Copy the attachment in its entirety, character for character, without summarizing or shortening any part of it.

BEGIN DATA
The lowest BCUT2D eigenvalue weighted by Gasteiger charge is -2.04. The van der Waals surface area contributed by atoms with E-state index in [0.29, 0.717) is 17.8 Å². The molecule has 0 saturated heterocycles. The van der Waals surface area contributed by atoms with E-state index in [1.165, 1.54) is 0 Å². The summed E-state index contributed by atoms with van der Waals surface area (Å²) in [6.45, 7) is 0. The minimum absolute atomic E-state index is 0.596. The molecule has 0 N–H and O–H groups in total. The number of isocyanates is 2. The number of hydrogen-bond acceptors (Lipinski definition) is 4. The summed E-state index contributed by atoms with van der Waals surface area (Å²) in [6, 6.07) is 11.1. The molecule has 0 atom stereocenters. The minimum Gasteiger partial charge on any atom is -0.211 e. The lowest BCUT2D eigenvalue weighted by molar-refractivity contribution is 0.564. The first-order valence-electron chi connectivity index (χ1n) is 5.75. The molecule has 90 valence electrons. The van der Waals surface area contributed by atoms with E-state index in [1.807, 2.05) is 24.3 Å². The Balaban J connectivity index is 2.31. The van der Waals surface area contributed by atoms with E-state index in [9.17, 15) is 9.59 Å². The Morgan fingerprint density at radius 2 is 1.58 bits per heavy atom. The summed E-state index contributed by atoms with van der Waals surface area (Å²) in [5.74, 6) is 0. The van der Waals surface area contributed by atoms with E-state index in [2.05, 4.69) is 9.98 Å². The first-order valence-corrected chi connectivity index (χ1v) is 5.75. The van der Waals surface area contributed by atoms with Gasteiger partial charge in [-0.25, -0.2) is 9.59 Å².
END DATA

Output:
The lowest BCUT2D eigenvalue weighted by Gasteiger charge is -2.04. The van der Waals surface area contributed by atoms with E-state index in [0.29, 0.717) is 17.8 Å². The molecule has 0 saturated heterocycles. The van der Waals surface area contributed by atoms with E-state index in [1.165, 1.54) is 0 Å². The summed E-state index contributed by atoms with van der Waals surface area (Å²) in [6.45, 7) is 0. The minimum absolute atomic E-state index is 0.596. The molecule has 0 N–H and O–H groups in total. The number of isocyanates is 2. The number of hydrogen-bond acceptors (Lipinski definition) is 4. The summed E-state index contributed by atoms with van der Waals surface area (Å²) in [6, 6.07) is 11.1. The molecule has 0 atom stereocenters. The minimum Gasteiger partial charge on any atom is -0.211 e. The lowest BCUT2D eigenvalue weighted by molar-refractivity contribution is 0.564. The first-order valence-electron chi connectivity index (χ1n) is 5.75. The molecule has 90 valence electrons. The van der Waals surface area contributed by atoms with E-state index in [1.807, 2.05) is 24.3 Å². The Balaban J connectivity index is 2.31. The van der Waals surface area contributed by atoms with E-state index in [9.17, 15) is 9.59 Å². The Morgan fingerprint density at radius 2 is 1.58 bits per heavy atom. The summed E-state index contributed by atoms with van der Waals surface area (Å²) in [5.74, 6) is 0. The van der Waals surface area contributed by atoms with E-state index in [2.05, 4.69) is 9.98 Å². The first-order valence-corrected chi connectivity index (χ1v) is 5.75. The van der Waals surface area contributed by atoms with Gasteiger partial charge in [-0.25, -0.2) is 9.59 Å².